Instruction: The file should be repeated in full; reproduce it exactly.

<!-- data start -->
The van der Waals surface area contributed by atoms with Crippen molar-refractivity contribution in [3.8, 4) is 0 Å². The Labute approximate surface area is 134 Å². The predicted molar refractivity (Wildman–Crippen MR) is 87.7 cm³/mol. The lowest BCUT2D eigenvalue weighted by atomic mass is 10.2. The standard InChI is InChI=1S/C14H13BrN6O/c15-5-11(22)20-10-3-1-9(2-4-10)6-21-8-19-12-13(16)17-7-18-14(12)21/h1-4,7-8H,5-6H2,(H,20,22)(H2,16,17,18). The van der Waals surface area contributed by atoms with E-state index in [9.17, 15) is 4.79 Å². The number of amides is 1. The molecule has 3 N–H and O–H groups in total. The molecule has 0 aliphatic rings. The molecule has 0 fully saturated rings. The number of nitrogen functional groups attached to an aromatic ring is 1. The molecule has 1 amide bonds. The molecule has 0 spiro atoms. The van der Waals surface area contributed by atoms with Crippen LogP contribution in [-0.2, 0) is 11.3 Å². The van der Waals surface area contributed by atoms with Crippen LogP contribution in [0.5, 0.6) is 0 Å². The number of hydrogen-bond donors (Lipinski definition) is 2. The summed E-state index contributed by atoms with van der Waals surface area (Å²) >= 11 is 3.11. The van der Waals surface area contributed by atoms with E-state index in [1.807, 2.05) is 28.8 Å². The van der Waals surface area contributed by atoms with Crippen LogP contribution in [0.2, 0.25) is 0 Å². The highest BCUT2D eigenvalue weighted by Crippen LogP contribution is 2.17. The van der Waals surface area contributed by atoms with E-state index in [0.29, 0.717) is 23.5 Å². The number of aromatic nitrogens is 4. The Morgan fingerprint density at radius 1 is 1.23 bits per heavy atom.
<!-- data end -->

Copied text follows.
The van der Waals surface area contributed by atoms with Crippen molar-refractivity contribution in [3.8, 4) is 0 Å². The Labute approximate surface area is 134 Å². The predicted molar refractivity (Wildman–Crippen MR) is 87.7 cm³/mol. The lowest BCUT2D eigenvalue weighted by atomic mass is 10.2. The standard InChI is InChI=1S/C14H13BrN6O/c15-5-11(22)20-10-3-1-9(2-4-10)6-21-8-19-12-13(16)17-7-18-14(12)21/h1-4,7-8H,5-6H2,(H,20,22)(H2,16,17,18). The van der Waals surface area contributed by atoms with E-state index in [9.17, 15) is 4.79 Å². The number of amides is 1. The molecule has 3 N–H and O–H groups in total. The molecule has 0 aliphatic rings. The molecule has 0 fully saturated rings. The number of nitrogen functional groups attached to an aromatic ring is 1. The molecule has 1 amide bonds. The molecule has 0 spiro atoms. The van der Waals surface area contributed by atoms with Crippen LogP contribution in [-0.2, 0) is 11.3 Å². The van der Waals surface area contributed by atoms with Crippen LogP contribution in [0.5, 0.6) is 0 Å². The number of hydrogen-bond donors (Lipinski definition) is 2. The summed E-state index contributed by atoms with van der Waals surface area (Å²) >= 11 is 3.11. The van der Waals surface area contributed by atoms with E-state index in [1.807, 2.05) is 28.8 Å². The van der Waals surface area contributed by atoms with Crippen LogP contribution in [0.2, 0.25) is 0 Å². The highest BCUT2D eigenvalue weighted by Crippen LogP contribution is 2.17. The van der Waals surface area contributed by atoms with E-state index in [0.29, 0.717) is 23.5 Å². The number of aromatic nitrogens is 4. The Morgan fingerprint density at radius 1 is 1.23 bits per heavy atom.